The island of Virgin Gorda is beautiful and luxurious, hideous and boring. Nothing to do but eat, swim, snorkel, drink cocktails, and have married sex. If you’re a thrill seeker like Chip, you make friends. On their first night, the romantic dinner for two turns into dinner for seven in the motion sickness–inducing floating restaurant built out over the bay. “And here we were with our table for many, long enough for the Last Supper, practically. We were the biggest floater in the pond.” Unlike her husband, Deb has few kind words for anyone but she can crack wise.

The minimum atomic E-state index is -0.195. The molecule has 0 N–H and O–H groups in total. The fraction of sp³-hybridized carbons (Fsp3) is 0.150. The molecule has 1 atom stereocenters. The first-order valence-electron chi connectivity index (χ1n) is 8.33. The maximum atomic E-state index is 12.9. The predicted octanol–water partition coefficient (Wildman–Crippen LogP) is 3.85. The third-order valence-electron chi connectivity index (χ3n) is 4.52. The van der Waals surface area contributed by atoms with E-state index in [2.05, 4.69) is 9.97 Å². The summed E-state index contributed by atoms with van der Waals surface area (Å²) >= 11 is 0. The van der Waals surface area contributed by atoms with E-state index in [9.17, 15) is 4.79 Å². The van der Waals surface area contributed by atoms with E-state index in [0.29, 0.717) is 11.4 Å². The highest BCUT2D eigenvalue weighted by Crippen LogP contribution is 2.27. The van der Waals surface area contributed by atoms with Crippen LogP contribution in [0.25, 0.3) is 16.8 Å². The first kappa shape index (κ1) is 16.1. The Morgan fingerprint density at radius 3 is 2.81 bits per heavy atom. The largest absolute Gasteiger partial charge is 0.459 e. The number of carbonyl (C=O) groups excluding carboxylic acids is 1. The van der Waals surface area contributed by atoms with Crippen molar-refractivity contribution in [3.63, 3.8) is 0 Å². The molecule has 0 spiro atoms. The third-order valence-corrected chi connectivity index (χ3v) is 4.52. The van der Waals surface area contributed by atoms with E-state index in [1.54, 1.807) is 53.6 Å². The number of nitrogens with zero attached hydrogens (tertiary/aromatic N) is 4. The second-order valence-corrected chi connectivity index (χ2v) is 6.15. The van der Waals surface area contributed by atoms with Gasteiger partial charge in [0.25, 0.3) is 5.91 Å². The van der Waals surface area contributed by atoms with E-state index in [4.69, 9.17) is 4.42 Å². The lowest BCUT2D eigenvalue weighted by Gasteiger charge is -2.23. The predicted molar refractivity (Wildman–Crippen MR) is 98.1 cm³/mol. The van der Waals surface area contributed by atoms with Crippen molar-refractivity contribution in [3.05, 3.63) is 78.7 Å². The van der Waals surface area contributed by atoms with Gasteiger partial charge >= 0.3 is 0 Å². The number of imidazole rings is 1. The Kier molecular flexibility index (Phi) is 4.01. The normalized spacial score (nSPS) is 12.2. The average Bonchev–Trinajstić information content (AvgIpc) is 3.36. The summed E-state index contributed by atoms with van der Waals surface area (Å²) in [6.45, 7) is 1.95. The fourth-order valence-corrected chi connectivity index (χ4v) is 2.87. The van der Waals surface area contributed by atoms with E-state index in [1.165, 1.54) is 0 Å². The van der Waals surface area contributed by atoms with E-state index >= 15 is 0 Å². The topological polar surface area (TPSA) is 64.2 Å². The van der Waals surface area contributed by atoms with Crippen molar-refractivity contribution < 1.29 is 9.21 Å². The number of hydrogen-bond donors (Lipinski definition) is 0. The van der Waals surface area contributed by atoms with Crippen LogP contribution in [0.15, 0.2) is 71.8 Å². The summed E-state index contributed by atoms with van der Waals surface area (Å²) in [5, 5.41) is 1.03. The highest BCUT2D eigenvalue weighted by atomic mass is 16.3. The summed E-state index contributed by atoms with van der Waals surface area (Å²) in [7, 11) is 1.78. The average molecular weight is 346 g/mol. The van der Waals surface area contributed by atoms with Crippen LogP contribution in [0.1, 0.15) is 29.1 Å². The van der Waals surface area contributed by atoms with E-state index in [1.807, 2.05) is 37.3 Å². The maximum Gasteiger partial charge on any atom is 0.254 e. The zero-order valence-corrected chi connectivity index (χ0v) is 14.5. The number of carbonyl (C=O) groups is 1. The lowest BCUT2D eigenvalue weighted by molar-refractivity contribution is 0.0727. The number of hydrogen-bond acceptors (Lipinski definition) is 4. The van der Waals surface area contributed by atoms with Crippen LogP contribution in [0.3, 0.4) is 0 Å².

Among their dinner companions is Nancy Simonoff, marine biologist and parrotfish expert. It is Nancy who discovers the mermaids. She enlists Deb and Chip to snorkel off the coral reef with her to try and spot them again. Which they do, setting off another set of plots — a murder mystery, a quest, a high seas adventure — Millet has them all hurtling along together. Sure, the novel gets pretty unruly once the mermaids appear, but the (sometimes hard to keep track of) pack of ironic, paranoid, phobic, grenade-wielding Americans, and one hilarious fake Brit Millet unleashes on the shores of this hilltop resort are the perfect foils for the greedy “locals” who waste no time in developing the reef as a mermaid-sighting locale. A mer-zoo. “After we saw the banner for the so-called Venture of Marvels I didn’t know whether to feel invisible or paranoid,” says Deb. In no time every room on the island is booked, every yacht chartered.